Are there any Reds fans out there who can tell me who the husky fellow is in the back row, far left? While we're at it, why are the trainers wearing caps? (Not that I'm complaining. That's a great look.)
1964 was a rollercoaster of a year for the Reds, who overcame the midseason loss of manager Fred Hutchinson (he stepped aside on August 13, worn out by cancer treatments) and erased an 8.5 game deficit in twelve days in September before a final-week swoon left them a game short of the pennant. The Phillies' late-September collapse was touched off by a three-game sweep at the hands of those Reds, who won nine straight from September 20-27 to briefly claim first place. When they lost two of three to the Pirates and suffered a two-game mini-sweep to the Phils, St. Louis squeaked by and earned a trip to the World Series. Interim manager Dick Sisler would be retained for the following season on the basis of the late-season rally anyhow. Cincy placed seventh in the ten-team National League with a total attendance of 862,466 at Crosley Field, but did draw about 4,000 more fans than they had in 1963.
Cincinnati's hitters were in the middle of the pack in the N.L., ranking fifth with 660 runs scored, fourth with 130 homers, and seventh in each of the "average" categories (.249 AVG/.308 OBP/.372 SLG). Of course the cornerstone of the offense was right fielder Frank Robinson, who paced the club in nearly every offensive category (.306/.396/.548, 103 R, 38 2B, 29 HR, 96 RBI). The other power sources on the team were center fielder Vada Pinson (23 HR, 84 RBI) and first baseman Deron Johnson (21 HR, 79 RBI). Only two Reds made the All-Star team, both as reserves: catcher Johnny Edwards (.281 AVG) and shortstop Leo Cardenas (32 2B, 69 RBI).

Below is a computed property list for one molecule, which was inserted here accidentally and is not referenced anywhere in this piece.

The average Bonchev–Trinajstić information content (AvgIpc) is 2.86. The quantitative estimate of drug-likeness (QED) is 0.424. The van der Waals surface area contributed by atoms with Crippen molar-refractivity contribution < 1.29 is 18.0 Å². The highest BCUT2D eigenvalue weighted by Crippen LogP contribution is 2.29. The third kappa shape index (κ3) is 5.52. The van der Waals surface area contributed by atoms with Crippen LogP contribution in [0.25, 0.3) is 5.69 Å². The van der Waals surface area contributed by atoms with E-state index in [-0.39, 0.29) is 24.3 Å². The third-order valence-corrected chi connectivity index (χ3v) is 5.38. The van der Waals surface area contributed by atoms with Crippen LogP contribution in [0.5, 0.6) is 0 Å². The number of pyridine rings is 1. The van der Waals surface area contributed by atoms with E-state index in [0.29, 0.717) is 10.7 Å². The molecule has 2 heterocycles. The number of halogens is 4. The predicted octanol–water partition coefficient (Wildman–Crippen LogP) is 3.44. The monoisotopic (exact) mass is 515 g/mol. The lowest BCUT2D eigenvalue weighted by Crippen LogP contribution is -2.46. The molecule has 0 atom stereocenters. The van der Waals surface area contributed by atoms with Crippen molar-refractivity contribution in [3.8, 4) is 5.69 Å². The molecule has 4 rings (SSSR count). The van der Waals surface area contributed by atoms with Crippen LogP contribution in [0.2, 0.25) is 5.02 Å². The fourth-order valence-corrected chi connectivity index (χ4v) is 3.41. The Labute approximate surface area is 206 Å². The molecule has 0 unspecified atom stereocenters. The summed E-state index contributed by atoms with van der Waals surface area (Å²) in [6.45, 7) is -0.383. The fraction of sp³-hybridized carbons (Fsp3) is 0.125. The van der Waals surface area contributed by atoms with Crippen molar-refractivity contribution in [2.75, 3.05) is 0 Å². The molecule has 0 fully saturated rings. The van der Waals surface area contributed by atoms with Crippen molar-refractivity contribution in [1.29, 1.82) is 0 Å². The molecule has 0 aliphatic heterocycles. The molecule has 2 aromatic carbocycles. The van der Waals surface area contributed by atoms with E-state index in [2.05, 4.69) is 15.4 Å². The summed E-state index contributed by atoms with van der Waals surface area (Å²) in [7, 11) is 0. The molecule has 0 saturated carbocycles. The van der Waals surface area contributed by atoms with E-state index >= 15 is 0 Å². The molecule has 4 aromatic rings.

While there were no Reds pitchers in the Midsummer Classic, it was on the mound that this team excelled. A 3.07 ERA and 54 complete games were each the second-best totals in the league, and Cincy permitted the fewest overall runs (566) and struck out the most hitters (1,122). The rotation was six-deep, led by Jim O'Toole (17-7, 2.66 ERA) and Jim Maloney (15-10, 2.71 ERA, 214 K). Bob Purkey (11-9, 3.04) and Joey Jay (11-11, 3.39) were also dependable. The fifth-and-sixth-best starters were more than serviceable - John Tsitouris (9-13) had a 3.80 ERA that hovered near league-average and was second on the team with 146 strikeouts, and Joe Nuxhall (9-8) kept the club in games with a 4.07 ERA. On the rare occasion that a reliever was needed, the club was in good hands - the top four bullpen arms each had earned run averages below 3.00, and fireman Sammy Ellis won ten games, saved 14, and posted a 2.57 ERA. What an embarrassment of riches!
Cincinnati dabbled in mediocrity for the rest of the decade before steamrolling the opposition in the 1970s. "The Big Red Machine" won six division titles, four N. L. pennants, and two World Series in those ten years. Not too shabby.